OCI and PIO documents merge
The predecessor to the OCI was the Persons of Indian Origin Card (PIO card). The PIO card was less effective than OCIs, and there was some criticism that holders of the more expensive PIO card were disadvantaged when the OCI scheme launched, that there was confusion of the differences between the two, and administration of the two independent schemes caused complexity and confusion.
- A gazetted order published on 30 September 2014 stated a PIO card issued to an applicant shall be valid for their lifetime, provided such applicant has a valid Passport.
- A gazetted order published on 9 January 2015, converted all PIO holders on that date to OCI,
- That second order stopped further applications of the PIO card, and
- Free conversion of PIOs to OCIs was permitted until the extended deadline of 31 December 2017.
PIO cardholders must apply to convert their existing cards into OCI cards. The Bureau of Immigration stated that it would continue to accept the old PIO cards as valid travel documents until 30 September 2020.
The OCI document is a passport-like document (though it is not a passport). It has a blue cover with golden colored printing. The Emblem of India is emblazoned in the centre of the front cover. The words 'Overseas Citizen of India Card' are inscribed above the Emblem, and 'भारत गणराज्य' (Hindi) and 'Republic of India' (English) are inscribed below the emblem.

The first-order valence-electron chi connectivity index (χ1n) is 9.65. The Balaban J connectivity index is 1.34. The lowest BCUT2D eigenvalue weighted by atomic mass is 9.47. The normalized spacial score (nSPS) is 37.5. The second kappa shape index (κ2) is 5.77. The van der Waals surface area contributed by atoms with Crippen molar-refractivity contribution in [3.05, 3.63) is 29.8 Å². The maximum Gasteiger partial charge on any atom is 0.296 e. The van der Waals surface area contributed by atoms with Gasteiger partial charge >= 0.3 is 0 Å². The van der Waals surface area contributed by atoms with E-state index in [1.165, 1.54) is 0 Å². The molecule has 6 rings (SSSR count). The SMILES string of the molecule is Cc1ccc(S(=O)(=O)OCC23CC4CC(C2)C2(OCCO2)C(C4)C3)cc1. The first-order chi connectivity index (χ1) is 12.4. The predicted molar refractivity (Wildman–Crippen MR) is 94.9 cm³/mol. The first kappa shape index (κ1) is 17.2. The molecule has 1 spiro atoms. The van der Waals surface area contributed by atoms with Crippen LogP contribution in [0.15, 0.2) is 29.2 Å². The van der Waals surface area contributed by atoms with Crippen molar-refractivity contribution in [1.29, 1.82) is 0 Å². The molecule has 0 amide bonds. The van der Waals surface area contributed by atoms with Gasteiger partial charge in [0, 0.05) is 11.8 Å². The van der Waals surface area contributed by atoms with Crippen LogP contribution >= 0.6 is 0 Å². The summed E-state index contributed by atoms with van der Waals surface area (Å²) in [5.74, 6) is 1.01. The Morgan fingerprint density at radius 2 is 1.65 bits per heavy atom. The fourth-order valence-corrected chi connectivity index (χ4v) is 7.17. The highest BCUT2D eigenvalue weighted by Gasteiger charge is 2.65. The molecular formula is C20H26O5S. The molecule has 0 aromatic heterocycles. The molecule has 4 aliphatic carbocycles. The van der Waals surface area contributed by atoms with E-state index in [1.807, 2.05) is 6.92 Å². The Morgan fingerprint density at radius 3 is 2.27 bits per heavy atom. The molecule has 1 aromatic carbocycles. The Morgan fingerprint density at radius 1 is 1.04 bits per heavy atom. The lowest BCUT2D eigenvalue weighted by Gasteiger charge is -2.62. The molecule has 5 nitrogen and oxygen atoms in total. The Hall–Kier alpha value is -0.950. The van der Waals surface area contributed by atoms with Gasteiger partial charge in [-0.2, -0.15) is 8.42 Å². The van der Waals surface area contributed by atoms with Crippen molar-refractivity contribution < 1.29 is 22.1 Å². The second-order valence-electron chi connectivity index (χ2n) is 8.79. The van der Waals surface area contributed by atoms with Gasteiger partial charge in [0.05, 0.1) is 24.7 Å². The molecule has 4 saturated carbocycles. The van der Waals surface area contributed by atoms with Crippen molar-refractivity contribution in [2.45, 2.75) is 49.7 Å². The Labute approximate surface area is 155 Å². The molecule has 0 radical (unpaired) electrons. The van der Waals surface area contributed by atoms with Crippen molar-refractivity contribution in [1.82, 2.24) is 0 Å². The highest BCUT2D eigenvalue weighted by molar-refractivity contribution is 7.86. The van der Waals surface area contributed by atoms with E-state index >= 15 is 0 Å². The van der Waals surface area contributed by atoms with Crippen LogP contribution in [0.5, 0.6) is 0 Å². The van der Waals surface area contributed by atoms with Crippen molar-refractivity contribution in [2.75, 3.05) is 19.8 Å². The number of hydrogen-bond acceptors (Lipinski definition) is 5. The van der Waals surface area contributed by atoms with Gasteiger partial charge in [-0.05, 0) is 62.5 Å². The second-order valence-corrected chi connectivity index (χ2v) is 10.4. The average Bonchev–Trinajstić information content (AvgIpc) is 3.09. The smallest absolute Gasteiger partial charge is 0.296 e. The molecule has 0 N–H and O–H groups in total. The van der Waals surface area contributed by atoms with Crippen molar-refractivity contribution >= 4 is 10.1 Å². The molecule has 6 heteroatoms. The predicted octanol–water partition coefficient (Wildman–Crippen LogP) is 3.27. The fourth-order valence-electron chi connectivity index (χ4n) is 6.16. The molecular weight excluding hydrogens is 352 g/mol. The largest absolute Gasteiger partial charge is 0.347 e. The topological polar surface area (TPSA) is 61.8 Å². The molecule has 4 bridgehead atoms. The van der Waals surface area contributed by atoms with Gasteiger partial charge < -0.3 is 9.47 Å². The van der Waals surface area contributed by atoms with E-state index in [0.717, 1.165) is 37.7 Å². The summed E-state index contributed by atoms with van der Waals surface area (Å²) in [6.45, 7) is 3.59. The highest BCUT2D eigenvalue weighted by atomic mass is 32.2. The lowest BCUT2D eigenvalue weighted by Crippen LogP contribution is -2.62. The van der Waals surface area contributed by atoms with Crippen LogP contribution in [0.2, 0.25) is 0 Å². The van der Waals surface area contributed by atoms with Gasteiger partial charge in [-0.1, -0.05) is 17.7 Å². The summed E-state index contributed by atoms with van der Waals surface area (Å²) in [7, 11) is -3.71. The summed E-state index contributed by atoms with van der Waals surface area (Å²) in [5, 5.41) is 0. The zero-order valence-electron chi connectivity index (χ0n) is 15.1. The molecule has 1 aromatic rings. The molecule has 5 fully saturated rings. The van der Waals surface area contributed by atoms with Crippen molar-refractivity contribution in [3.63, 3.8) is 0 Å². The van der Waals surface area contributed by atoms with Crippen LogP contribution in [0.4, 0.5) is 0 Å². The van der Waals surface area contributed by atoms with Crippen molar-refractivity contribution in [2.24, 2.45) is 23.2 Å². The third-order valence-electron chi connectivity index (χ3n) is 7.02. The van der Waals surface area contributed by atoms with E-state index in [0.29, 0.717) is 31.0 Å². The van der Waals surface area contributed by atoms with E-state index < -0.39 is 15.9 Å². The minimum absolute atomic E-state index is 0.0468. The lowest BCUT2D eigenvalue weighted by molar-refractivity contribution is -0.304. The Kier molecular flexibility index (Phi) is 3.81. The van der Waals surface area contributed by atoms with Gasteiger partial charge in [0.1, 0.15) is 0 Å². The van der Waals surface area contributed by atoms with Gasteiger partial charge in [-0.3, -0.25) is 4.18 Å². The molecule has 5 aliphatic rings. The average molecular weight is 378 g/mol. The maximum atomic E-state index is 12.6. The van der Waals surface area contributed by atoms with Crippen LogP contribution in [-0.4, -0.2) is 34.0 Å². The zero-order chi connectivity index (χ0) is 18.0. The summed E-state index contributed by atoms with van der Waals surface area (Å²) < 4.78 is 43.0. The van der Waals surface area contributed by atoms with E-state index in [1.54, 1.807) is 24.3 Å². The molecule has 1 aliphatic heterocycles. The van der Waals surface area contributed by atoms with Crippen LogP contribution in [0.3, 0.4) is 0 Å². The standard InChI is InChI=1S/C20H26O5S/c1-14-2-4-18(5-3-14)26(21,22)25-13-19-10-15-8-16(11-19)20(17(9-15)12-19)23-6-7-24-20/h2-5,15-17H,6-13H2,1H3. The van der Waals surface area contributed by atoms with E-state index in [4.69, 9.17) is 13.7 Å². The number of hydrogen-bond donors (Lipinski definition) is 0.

OCI Cards were formerly printed with a separate lifelong “U” Visa Sticker (which was pasted on the applicant's passport). The proof of lifelong visa is now just the OCI Card which has a “Life Time Visa” printed on it. The OCI Card is valid for travel but must be carried with a valid overseas passport. Airlines will, generally, ask to see both when traveling to and from India, as will Indian customs and police at Airport counters.
First page (identity) contents
- Given name(s)
- Date of birth
- Place of birth
- Place of issue
- Date of issue
- Photo of holder
- Signature of the holder
- The information page ends with the Machine Readable Passport Zone (MRZ).
Second page contents
The OCI certificate contains a note:
This is to certify that the person whose particulars are given in this Certificate has been registered as an Overseas Citizen of India under the provisions of Section 7A of the Citizenship Act, 1955
The note bearing page is typically stamped and signed by the issuing authority.
Final page contents
- Name of father or legal guardian
- Name of mother
- Passport number
- Date of Issue
- Place of Issue
- Visual distinguishing mark
- File number
Persons of Indian Origin Card
|Persons of Indian Origin Card|